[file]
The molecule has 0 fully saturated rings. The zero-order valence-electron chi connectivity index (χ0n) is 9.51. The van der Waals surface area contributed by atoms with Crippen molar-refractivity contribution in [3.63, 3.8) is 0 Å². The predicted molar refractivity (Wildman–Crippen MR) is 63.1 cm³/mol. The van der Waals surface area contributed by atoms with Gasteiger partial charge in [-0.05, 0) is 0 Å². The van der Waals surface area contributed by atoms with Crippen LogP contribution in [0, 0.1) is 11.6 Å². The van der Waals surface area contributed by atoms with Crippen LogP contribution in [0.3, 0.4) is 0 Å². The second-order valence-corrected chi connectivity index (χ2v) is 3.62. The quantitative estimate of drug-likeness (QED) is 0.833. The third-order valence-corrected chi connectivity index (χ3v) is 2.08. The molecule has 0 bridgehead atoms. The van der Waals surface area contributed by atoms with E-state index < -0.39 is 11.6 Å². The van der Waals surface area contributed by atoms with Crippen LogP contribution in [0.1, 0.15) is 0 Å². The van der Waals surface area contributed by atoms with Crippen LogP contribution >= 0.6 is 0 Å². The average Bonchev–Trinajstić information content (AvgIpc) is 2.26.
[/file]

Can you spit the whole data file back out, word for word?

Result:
The molecule has 0 fully saturated rings. The zero-order valence-electron chi connectivity index (χ0n) is 9.51. The van der Waals surface area contributed by atoms with Crippen molar-refractivity contribution in [3.63, 3.8) is 0 Å². The predicted molar refractivity (Wildman–Crippen MR) is 63.1 cm³/mol. The van der Waals surface area contributed by atoms with Gasteiger partial charge in [-0.05, 0) is 0 Å². The van der Waals surface area contributed by atoms with Crippen LogP contribution in [0, 0.1) is 11.6 Å². The van der Waals surface area contributed by atoms with Crippen LogP contribution in [0.3, 0.4) is 0 Å². The second-order valence-corrected chi connectivity index (χ2v) is 3.62. The quantitative estimate of drug-likeness (QED) is 0.833. The third-order valence-corrected chi connectivity index (χ3v) is 2.08. The molecule has 0 bridgehead atoms. The van der Waals surface area contributed by atoms with E-state index < -0.39 is 11.6 Å². The van der Waals surface area contributed by atoms with Crippen LogP contribution in [0.1, 0.15) is 0 Å². The van der Waals surface area contributed by atoms with Crippen LogP contribution >= 0.6 is 0 Å². The average Bonchev–Trinajstić information content (AvgIpc) is 2.26.